Home News Featured News Minister Janil Puthucheary leads new dialogue series on race, CMIO

Minister Janil Puthucheary leads new dialogue series on race, CMIO




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OnePeople.sg, a government organisation created in 1997 to foster harmonious racial and religious relations in Singapore, has launched a series of videos on race dialogues it has held so far.

OnePeople.sg has been conducting conversations on race, in particular, difficult issues which confront issues of ethnic and religious diversity,” the organisation said on its website. “Having dealt with conversations on the ground, now we wish to extend videos of these conversations online and get a greater number of people on board, who may benefit hearing from diverse perspectives as well as share their views. We hope the video series would enable us to aspire for a deeper state of relations beyond tolerance.”

One of the videos deals with the race categorisation in Singapore and asks: is this segmentation of the Chinese, Malay, Indian and Others (CMIO) still relevant here?

The question is one which has been raised by various quarters in recent years, with some asking if Singapore should go beyond such simplistic and divisive categorisation and to foster a more genuine and authentic national identity.

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The conversation on CMIO involves Senior Minister of State Janil Puthucheary, who is also the chairman of OnePeople.sg.

There will be several videos on the CMIO topic, including discussions on how the CMIO system actually protects minorities, and how it fosters and help build personal identity. There will also be one recording on the issue of casual racism which had been in the news recently.

More videos of the conversations will be released by March next year.

The project is supported by the Ministry of Culture, Community and Youth (MCCY), and is supposed to be a model to the public on how conversations on such “sensitive” topics can be held.

While it may be a tentative start to such conversations, it is nonetheless a significant change from the government which has always cautioned the public from engaging in such debates for fear that offence may be taken by some.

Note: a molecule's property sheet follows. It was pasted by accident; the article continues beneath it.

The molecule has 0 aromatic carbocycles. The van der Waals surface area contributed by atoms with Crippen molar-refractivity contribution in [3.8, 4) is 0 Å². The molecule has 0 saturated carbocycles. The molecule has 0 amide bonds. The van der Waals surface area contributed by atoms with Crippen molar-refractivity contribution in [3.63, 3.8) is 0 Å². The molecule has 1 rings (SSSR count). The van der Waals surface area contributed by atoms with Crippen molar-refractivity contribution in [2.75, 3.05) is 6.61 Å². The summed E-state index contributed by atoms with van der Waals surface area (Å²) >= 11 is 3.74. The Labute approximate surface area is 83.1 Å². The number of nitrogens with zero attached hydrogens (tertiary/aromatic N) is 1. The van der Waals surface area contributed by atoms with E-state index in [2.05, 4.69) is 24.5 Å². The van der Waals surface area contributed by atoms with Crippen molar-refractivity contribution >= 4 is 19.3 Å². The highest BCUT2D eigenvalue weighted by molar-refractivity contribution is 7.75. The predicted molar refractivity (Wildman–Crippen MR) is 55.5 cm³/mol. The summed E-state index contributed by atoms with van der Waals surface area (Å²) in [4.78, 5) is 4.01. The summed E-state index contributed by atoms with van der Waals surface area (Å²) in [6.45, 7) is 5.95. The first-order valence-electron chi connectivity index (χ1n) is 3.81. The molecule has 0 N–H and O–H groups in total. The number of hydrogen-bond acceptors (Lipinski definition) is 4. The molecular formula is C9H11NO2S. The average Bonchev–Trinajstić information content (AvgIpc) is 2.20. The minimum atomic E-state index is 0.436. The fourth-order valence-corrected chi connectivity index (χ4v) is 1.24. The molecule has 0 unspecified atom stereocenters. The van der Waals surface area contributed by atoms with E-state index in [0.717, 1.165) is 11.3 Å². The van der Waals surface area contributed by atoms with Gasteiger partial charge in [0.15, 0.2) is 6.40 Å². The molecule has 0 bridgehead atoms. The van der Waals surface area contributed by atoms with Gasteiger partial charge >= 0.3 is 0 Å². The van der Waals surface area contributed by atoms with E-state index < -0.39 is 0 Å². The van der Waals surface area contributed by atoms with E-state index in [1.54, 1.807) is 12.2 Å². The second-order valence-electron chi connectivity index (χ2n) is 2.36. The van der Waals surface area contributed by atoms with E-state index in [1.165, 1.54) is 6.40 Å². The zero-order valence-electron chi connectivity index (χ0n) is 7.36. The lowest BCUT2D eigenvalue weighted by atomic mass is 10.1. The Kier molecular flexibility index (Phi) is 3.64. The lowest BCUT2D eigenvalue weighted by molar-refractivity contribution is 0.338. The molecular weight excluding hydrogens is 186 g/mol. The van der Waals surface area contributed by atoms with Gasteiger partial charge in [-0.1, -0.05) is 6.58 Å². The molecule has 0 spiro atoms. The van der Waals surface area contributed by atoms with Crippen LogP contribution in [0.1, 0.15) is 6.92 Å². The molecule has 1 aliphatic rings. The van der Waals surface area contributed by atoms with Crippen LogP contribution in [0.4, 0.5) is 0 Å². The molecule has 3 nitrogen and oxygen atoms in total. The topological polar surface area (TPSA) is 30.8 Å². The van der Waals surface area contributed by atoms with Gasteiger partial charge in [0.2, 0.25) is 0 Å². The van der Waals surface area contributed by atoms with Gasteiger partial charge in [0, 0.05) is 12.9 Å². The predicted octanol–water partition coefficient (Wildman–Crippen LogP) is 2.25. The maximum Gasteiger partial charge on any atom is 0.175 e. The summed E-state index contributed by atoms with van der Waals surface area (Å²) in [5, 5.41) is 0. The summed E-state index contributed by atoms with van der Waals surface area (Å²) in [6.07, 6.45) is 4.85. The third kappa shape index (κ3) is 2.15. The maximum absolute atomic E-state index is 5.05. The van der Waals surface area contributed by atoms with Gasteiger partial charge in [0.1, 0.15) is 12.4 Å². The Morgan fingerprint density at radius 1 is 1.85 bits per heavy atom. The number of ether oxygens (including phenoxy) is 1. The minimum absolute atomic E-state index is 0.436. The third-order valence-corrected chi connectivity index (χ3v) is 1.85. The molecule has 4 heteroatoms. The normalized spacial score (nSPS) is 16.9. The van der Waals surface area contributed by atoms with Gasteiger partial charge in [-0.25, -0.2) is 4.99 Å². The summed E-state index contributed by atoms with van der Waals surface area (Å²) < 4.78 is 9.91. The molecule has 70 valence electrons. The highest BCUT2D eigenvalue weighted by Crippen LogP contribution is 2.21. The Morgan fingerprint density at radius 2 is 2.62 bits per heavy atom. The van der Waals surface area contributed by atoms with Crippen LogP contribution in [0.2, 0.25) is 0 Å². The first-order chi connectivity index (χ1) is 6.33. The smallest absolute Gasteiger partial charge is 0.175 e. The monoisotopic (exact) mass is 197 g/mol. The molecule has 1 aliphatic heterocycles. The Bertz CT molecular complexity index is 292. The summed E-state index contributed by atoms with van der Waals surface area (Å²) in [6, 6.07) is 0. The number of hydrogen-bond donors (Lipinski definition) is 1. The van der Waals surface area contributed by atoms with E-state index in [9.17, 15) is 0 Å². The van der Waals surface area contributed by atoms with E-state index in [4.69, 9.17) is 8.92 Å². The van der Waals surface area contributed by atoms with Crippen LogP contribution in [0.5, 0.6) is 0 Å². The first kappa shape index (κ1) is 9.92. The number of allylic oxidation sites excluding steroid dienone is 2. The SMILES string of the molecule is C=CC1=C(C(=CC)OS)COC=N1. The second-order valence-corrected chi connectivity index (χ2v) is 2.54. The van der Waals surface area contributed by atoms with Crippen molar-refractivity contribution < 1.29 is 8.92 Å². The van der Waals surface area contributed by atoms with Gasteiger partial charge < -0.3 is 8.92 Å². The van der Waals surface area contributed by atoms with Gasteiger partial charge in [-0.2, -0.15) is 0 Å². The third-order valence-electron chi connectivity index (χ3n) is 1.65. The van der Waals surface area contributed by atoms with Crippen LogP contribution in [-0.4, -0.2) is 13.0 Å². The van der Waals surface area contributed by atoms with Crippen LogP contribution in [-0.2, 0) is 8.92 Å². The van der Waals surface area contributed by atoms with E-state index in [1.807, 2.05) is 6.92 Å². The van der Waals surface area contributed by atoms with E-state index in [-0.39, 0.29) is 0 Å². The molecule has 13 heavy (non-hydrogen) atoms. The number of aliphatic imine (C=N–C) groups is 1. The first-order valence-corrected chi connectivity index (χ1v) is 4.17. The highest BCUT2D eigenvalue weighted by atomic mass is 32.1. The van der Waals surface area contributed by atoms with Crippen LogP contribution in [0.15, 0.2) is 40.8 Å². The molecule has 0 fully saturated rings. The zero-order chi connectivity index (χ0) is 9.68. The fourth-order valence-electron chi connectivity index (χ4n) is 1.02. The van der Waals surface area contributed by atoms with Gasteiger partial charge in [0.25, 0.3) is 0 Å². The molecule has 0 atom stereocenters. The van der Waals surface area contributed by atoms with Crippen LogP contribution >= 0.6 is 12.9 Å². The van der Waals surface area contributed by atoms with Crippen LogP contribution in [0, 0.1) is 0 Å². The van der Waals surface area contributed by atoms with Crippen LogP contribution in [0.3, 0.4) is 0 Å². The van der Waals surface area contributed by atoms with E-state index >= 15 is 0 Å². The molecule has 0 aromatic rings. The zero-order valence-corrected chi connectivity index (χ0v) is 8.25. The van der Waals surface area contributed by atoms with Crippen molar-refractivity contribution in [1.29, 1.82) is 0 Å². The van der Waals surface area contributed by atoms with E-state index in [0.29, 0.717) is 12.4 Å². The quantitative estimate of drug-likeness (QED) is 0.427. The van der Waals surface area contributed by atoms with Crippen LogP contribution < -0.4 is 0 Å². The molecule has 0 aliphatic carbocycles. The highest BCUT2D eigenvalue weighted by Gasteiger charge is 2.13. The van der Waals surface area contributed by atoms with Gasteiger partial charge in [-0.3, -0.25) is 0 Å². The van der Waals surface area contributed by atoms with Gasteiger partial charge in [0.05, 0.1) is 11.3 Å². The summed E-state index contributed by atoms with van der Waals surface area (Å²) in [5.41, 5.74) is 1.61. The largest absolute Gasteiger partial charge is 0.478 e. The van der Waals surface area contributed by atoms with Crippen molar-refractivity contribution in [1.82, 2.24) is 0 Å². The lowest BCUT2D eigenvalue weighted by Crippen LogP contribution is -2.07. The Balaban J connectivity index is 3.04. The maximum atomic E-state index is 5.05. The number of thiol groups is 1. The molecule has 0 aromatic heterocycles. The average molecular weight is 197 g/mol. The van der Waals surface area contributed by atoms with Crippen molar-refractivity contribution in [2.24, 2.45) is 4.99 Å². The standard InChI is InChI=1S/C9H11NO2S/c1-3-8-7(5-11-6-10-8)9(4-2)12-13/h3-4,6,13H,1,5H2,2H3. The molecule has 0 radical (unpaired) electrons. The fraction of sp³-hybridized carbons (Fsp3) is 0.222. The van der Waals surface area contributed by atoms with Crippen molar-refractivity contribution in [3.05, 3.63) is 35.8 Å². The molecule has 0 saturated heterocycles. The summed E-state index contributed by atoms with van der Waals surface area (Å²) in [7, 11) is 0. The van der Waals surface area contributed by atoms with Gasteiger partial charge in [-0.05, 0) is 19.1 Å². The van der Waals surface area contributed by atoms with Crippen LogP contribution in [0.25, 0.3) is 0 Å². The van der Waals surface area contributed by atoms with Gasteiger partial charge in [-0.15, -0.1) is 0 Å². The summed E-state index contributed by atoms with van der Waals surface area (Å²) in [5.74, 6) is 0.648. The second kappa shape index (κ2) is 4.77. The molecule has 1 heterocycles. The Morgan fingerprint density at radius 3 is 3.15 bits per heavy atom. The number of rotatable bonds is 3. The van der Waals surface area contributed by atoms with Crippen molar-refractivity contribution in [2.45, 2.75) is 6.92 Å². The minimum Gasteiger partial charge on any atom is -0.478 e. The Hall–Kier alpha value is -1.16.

Dr Janil, who is a pediatrician by training, said last year that Singaporeans need to discuss the issue of race openly.

Dr Janil acknowledged then, during a forum, that while the CMIO system is not perfect, it is needed to preserve racial harmony. Because of this, the system enabled the Government to ensure a mix of different races in public housing and in schools, and prevent racial ghettos, he added.

“The CMIO is not there to divide. It’s because we accept that when people look at each other, there is bias, prejudice,” he said.

The minister believed that biases and prejudices cannot be eradicated by policies, but by honest and open conversations, done in good faith and mutual respect.

But in order for such openness to work, he said, people have to do their best not to be offensive and not to take offence.

In a study by the Institute of Policy Studies, whose results were release last year, it was found that while SIngaporeans mostly respected the different races, racism was still an issue.

“About 70 per cent of those interviewed reject outright discrimination, such as not hiring someone because of their race or religion, or insulting others because of race,” the Straits Times reported of the study. “They view such acts as racist, and say these actions are not acceptable at all.”

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